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We see Chiron at three separate ages – each played by a different actor – as he grows from a shy boy to an introverted adolescent still at the mercy of neighbourhood bullies before finally emerging as a young man whose imposing physical persona masks the insecurities that haunt him. Whilst it is Ali who has secured all the accolades for his performance, including an Oscar, the performances of the actors who play the three versions of Chiron are equally impressive, with Alex Hibbert and Ashton Sanders particularly outstanding as the two younger incarnations of a character who spends so much of his life as the object of physical or psychological torment. As good as Ali is, the sudden disappearance of Juan from the narrative comes with little by way of explanation and, whilst his premature death may well be a real consequence of such a lifestyle, Jenkins offers no examination of the impact this might have on Chiron. I mean, Jenkins and McCraney paint Paula as the villain but, given that he willingly took on a mentor/protector role in Chiron’s life, Juan’s disappearance seems the biggest act of betrayal that Chiron encounters, even more perhaps than the beating he cops from Kevin (Jharrel Jerome), the boy with whom he had a romantic interlude on the beach. Also problematic is the fact that Trevante Rhodes, who plays the adult version of Chiron, looks nothing like his younger self, so different in fact (and I’m not talking about the physical transformation that the character has undertaken within the narrative) that it is hard to reconcile that it is the same person. Conflicted about his sexuality, and more specifically about his feelings for Kevin (played as an adult by André Holland), it is only in the final moments of the film that Chiron seems to find any sense of clarity.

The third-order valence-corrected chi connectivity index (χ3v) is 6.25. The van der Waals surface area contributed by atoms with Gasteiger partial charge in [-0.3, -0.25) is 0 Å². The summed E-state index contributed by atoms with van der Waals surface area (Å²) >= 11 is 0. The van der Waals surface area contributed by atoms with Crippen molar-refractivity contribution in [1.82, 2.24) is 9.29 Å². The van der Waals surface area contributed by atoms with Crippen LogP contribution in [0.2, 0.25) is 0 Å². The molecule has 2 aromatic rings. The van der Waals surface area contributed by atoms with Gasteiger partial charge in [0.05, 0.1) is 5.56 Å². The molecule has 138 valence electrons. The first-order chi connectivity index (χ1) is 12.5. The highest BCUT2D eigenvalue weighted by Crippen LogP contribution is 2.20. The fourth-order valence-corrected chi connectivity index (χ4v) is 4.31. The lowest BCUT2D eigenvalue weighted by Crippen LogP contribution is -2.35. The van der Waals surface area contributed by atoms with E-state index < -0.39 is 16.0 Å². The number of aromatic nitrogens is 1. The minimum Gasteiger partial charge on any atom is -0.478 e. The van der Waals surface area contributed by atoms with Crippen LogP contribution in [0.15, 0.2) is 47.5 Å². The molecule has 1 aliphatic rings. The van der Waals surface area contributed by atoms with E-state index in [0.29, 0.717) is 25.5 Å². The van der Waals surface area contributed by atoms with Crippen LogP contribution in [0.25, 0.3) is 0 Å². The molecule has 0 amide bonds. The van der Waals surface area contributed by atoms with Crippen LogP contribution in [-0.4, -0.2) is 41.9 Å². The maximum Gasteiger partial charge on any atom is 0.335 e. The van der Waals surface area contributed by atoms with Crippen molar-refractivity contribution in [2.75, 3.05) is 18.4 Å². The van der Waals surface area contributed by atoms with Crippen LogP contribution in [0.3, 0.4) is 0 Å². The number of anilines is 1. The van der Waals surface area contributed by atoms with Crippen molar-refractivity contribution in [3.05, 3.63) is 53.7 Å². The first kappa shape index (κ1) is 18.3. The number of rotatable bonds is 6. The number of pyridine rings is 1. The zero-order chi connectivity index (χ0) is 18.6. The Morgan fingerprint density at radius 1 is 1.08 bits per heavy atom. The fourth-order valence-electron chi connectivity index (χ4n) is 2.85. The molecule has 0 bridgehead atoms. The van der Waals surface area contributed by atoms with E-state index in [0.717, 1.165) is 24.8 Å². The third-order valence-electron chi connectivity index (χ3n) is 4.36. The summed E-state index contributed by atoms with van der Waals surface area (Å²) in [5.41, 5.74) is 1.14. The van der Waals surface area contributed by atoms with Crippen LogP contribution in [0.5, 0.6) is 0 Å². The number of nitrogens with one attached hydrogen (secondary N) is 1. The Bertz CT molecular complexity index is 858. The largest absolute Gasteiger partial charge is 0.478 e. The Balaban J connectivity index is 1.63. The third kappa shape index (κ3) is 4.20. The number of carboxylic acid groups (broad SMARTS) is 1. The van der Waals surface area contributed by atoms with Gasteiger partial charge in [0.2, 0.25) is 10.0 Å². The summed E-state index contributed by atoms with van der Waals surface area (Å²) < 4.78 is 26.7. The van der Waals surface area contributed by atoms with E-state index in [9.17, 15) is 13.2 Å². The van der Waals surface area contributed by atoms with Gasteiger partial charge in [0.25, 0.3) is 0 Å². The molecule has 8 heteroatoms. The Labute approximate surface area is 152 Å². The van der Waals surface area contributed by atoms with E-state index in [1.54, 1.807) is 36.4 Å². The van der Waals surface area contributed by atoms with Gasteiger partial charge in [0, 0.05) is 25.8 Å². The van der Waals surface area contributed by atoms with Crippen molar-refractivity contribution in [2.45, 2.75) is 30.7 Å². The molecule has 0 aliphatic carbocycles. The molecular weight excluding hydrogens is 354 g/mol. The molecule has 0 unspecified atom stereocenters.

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The dialogue is sparse but the visuals are stunning, from the gorgeous cinematography to the meticulous framing of the actors faces, often making those moments when nothing is said as some of the most powerful. Monae and Harris are also terrific as the only women in the film, two characters who inhabit the same world but are poles apart in almost every way. Jenkins demonstrates subtlety and restraint and Chiron’s experience feels authentic, at least in the first two ‘chapters’. This is a great film that sheds light on the type of experience that remains the reality of so many people in America and elsewhere. Regardless of whether Moonlight may, or may not, be the best film of this or any year, it is a powerful, deeply personal and important piece of work.